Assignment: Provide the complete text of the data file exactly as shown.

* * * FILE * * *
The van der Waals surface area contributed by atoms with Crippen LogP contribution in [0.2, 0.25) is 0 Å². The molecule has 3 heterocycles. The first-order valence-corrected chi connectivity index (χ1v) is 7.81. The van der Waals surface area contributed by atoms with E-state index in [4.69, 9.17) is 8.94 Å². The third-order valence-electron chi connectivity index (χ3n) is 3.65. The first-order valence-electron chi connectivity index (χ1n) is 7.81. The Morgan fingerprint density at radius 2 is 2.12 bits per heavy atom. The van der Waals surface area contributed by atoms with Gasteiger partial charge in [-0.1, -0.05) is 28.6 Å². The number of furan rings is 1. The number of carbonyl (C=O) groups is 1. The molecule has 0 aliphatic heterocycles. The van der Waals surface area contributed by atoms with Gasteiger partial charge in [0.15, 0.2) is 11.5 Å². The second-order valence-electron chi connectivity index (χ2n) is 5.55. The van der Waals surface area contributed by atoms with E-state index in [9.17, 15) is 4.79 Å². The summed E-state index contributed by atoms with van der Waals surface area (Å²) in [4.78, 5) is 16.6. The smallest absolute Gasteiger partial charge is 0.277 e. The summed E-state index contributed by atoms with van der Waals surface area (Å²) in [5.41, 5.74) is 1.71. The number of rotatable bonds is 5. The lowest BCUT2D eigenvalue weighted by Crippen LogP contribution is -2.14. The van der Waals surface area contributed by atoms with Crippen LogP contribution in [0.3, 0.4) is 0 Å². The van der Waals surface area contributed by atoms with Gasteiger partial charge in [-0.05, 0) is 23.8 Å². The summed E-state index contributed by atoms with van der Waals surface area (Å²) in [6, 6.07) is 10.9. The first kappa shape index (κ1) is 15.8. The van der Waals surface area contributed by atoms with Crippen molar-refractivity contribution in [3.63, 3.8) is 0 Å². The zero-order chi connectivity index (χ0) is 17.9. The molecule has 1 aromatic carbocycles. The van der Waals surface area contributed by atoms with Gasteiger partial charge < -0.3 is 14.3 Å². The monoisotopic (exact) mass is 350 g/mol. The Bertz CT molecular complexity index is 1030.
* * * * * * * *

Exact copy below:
The van der Waals surface area contributed by atoms with Crippen LogP contribution in [0.2, 0.25) is 0 Å². The molecule has 3 heterocycles. The first-order valence-corrected chi connectivity index (χ1v) is 7.81. The van der Waals surface area contributed by atoms with E-state index in [4.69, 9.17) is 8.94 Å². The third-order valence-electron chi connectivity index (χ3n) is 3.65. The first-order valence-electron chi connectivity index (χ1n) is 7.81. The Morgan fingerprint density at radius 2 is 2.12 bits per heavy atom. The van der Waals surface area contributed by atoms with Gasteiger partial charge in [-0.1, -0.05) is 28.6 Å². The number of furan rings is 1. The number of carbonyl (C=O) groups is 1. The molecule has 0 aliphatic heterocycles. The van der Waals surface area contributed by atoms with Gasteiger partial charge in [0.15, 0.2) is 11.5 Å². The second-order valence-electron chi connectivity index (χ2n) is 5.55. The van der Waals surface area contributed by atoms with E-state index in [9.17, 15) is 4.79 Å². The summed E-state index contributed by atoms with van der Waals surface area (Å²) in [4.78, 5) is 16.6. The smallest absolute Gasteiger partial charge is 0.277 e. The summed E-state index contributed by atoms with van der Waals surface area (Å²) in [5.41, 5.74) is 1.71. The number of rotatable bonds is 5. The lowest BCUT2D eigenvalue weighted by Crippen LogP contribution is -2.14. The van der Waals surface area contributed by atoms with Crippen LogP contribution in [0.3, 0.4) is 0 Å². The van der Waals surface area contributed by atoms with Gasteiger partial charge in [-0.05, 0) is 23.8 Å². The summed E-state index contributed by atoms with van der Waals surface area (Å²) in [6, 6.07) is 10.9. The first kappa shape index (κ1) is 15.8. The van der Waals surface area contributed by atoms with Crippen molar-refractivity contribution in [3.63, 3.8) is 0 Å². The zero-order chi connectivity index (χ0) is 17.9. The molecule has 1 aromatic carbocycles. The van der Waals surface area contributed by atoms with Gasteiger partial charge < -0.3 is 14.3 Å². The monoisotopic (exact) mass is 350 g/mol. The Bertz CT molecular complexity index is 1030.